Dáil debates

Wednesday, 24 November 2021

Covid-19: New Measures: Statements


5:57 pm

Photo of Mick BarryMick Barry (Cork North Central, Solidarity)

I will focus my comments on the situation in schools. We have 600 teachers who tested positive for Covid in the first two weeks of November and 10,000 primary students absent from school for Covid-related reasons. In fact, one school in Cork has 100 students who have contracted Covid since mid-term out of a school population of just 765. Why? It is clear that the Government moved to reopen society too quickly and bowed again to business interests on that front.

I do not have time to drill down into that. I will focus on mistakes I believe have been, and are being, made in the schools and need to be corrected. We have a school population of approximately 1 million people. There are 3,000 primary schools and 1,000 secondary schools, with a population that is indoors for the vast bulk of the day at a time when we are combating a disease that is mainly airborne.

The question of ventilation is clearly key. I have been following the comments of Professor Orla Hegarty from the UCD department of architecture who seems to be very sharp on these issues. She has calculated that we would be able to provide best possible defences for the school population, with ventilation measures, for approximately €12 million or approximately €10 per child. That would not just mean keeping the windows open or sharing CO2 monitors but having monitors for every classroom and, crucially, not having just a few HEPA filters but a HEPA filter in every single classroom in the State, which is the position in Germany and a million miles from the position in this State. The situation here needs to change.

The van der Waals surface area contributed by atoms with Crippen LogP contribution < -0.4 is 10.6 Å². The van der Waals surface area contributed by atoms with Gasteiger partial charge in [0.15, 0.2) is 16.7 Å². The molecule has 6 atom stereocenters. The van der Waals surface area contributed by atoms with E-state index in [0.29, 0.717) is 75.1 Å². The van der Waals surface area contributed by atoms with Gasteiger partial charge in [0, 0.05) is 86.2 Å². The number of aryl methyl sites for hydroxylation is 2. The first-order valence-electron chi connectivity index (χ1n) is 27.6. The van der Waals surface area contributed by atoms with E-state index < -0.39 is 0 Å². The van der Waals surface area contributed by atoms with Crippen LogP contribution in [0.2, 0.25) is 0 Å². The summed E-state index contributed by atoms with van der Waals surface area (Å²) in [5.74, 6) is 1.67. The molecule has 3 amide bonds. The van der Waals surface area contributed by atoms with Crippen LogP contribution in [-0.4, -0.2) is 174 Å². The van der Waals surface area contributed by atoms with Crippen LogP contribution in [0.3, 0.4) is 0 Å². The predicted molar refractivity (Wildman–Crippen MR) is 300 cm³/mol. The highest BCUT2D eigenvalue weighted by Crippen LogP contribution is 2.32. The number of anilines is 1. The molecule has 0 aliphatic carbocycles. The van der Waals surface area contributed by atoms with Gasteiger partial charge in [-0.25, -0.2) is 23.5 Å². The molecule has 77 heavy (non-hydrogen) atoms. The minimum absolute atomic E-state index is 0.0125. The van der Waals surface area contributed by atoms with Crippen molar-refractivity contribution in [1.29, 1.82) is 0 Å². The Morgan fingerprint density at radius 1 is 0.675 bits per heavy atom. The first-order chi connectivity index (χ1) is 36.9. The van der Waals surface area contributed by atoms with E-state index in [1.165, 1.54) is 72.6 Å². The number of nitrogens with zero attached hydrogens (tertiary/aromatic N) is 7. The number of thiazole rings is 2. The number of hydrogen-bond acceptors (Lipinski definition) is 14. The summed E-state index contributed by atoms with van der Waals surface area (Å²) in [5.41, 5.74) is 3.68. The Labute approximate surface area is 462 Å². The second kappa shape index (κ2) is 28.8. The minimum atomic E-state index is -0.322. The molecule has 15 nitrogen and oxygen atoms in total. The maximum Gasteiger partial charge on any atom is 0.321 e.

In Scotland, Greece and France, for some time now, there has been antigen testing on a twice-weekly basis of the entire school populations. The test kits are sent out to families and they are asked to conduct tests on a Monday and Wednesday. It is not a perfect system - screening systems are never perfect - but it is a good one and way ahead of the position in this State on antigen testing in schools. It seems this is an example that could and should be followed.

I have spoken before about contact tracing and I will not spend much time on it now. It was a serious mistake to scrap the test and trace system in schools. We only have to look at the current case numbers among primary school children to show that was a mistake and one that needs to be fully and completely rectified.

As I have only a short time to speak, I will comment on two issues we will need to deal with going forward, namely, the wearing of masks at primary level and vaccination at primary level. Mask wearing operates in primary schools in France. It seems to work quite well, but seems to be off the agenda for the Government here. That issue needs to be revisited as there would be real advantages in doing that.

Vaccines have been approved for under-12s in the United States. In Europe, we are awaiting a decision from the European Medicines Agency, EMA. If it makes a positive decision, the Government must not look around this way and that way asking what we should do now. The bones of a plan need to be in place in order that we are able to move very quickly on that issue and not pushing it back unnecessarily deep into the new year when a start could be made at an earlier point.


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